the list of suspects. In other words, the appearance of unfair polygraph
outcomes in Vancouver may have been that the decision rules were
set so that no guilty examinees would escape, but that some percentage
of innocent examinees would pass through. In the end, this method
concentrates the suspect pool so that investigative resources can
be more wisely invested. Because the polygraph was not used to incarcerate
or convict the suspects, there was a relatively small cost to a
false-positive outcome that might spring from biased decision rules.
Those innocent examinees were on the suspect list before being polygraphed,
and the polygraph examination merely failed to remove them from
that list. In view of the potential harm to the community that can
arise from a false-negative decision, especially when speaking of
violent offenders, it may be that some police agencies adjust the
decision rules to ensure those examinees are correctly classified,
even when it means retaining some innocent examinees on the list.
However, very different decision rules may be appropriate for other
circumstances where there are more dire consequences for false-positive
outcomes. For example, a far more balanced approach is warranted
when polygraph evidence is used in courts of law.
suspected sampling problems has not been easy, and to date no mutually
satisfying solution has been reported in the literature. Lykken
(1998) proposed a novel approach to the investigation of accuracy
of field polygraphy. He suggested that the FBI could use its own
polygraph examiner staff, employing the polygraph in its usual manner,
but to set aside the results of the examinations, and take no action;
that is, no interrogations. At some later date, a panel would try
to verify ground truth from all available evidence and compare it
to blind scorings of the polygraph data.
Though it is
interesting from an academic viewpoint and would help answer the
question of polygraph accuracy, Lykken's is not a practical proposal
because the FBI is not likely to be persuaded to ignore one of its
forensic tools when there are serious crimes to solve. A less intrusive
approach is proposed here, at least with regard to deceptive examinees,
and it begins with this assumption: if the confession criterion
causes a bias in the sampling of field cases, there should be qualitative
group differences in scores and decisions between guilty confessors
and guilty nonconfessors. Guilty confessors are those who would
collectively have their deceptions more apparent on the polygraph
charts. This would be consistent with Patrick and Iacono's (1991)
report that confessions corresponded with more deceptive scores
in most cases. If there are no significant differences in polygraph
scores or results between confessors and nonconfessors, the impact
of the confession criterion is likely to be relatively small and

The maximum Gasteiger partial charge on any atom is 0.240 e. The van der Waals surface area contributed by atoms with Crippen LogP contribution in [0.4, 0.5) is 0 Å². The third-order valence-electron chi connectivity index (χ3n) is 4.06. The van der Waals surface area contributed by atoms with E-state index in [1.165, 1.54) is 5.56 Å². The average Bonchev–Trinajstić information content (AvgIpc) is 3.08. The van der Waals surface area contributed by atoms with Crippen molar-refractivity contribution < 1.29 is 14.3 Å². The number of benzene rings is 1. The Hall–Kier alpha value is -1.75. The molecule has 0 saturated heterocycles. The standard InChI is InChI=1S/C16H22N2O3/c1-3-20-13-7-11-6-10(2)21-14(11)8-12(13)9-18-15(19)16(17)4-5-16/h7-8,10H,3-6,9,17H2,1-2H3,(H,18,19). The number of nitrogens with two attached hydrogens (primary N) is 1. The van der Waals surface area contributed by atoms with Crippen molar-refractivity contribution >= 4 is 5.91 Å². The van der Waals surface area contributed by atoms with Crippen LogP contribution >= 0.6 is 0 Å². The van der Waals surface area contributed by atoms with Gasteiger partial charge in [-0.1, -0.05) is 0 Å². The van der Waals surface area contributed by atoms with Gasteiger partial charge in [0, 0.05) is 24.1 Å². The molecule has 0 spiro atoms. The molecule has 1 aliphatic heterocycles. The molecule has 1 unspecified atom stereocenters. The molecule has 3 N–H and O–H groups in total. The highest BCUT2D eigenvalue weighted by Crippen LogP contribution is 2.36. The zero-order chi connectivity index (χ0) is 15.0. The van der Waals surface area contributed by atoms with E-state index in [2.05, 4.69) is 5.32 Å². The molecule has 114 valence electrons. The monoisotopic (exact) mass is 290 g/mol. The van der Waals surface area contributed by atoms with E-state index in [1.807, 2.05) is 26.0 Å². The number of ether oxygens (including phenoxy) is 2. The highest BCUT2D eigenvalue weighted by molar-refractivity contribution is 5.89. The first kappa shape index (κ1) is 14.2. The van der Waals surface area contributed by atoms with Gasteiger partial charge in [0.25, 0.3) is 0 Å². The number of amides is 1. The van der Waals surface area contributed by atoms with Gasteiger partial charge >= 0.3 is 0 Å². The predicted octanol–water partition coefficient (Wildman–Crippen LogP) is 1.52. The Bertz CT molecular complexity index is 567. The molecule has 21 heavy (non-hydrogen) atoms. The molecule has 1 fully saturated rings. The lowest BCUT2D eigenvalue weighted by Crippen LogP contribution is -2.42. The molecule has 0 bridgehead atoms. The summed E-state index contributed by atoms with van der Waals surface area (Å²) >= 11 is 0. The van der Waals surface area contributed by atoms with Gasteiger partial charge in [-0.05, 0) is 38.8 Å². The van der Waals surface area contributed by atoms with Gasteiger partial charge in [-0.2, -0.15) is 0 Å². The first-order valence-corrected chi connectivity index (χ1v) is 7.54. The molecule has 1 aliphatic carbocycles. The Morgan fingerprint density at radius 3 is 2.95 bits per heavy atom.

support the conclusions of Raskin et al. (1988), Horvath (1977),
and Honts (1996). The present study was designed to test these two
from the U.S. Army Criminal Investigation Detachment Polygraph Division
were used in this study. Criminal Investigation Detachment cases
were selected because of the uniform procedures, high standards,
and multiple levels of quality control implemented by that organization.
Examiners in the Criminal Investigation Detachment have conducted
polygraph exams throughout the United States and the world, wherever
U.S. Army service members are assigned. About 20 field examiners
and two quality control supervisors staff the Criminal Investigation
Detachment Polygraph Division at any given time. All have field
investigative experience, have at least a four-year college degree,
are federally trained and certified, and meet continuing education
There are two
important features of the U.S. Army Criminal Investigation Detachment
investigative practices that merit comment. In that system, only
those suspects who are the focus of the investigations are asked
to submit to the polygraph examination. The polygraph is not used
in a dragnet fashion. Also, all suspects are routinely confronted
and interrogated by a Criminal Investigation Detachment criminal
investigator a number of days before the polygraph examination is
scheduled. Those who acknowledge the crime to the investigator are
usually not polygraphed. It is these two pre-polygraph processes
that might cause an increase of the proportion of guilty examinees
in that polygraph population, and a decrease of the proportion of
those predisposed to confess, more than in other systems with less
1996 through March 1998, U.S. Department of Defense Polygraph Institute
researchers reviewed all of the Criminal Investigation Detachment's
polygraph cases for which ground truth confirmation could be found,
beginning with cases conducted after January 1, 1995. The time period
for the sampling was January 1, 1995, through February 3, 1997,
when the last case meeting selection criteria was available to the
researchers. During this period 3,349 polygraph examinations were
conducted in criminal cases. Of these, 2,010 (60.0 percent) were
calls of deception indicated, 884 (26.4 percent) were no deception
indicated, and 455 (13.6%) were no opinion (inconclusive). There
were 1,146 cases of examinee confessions, and no reports of false
were the investigative files for those polygraph cases that are
maintained separately from the polygraph files and include details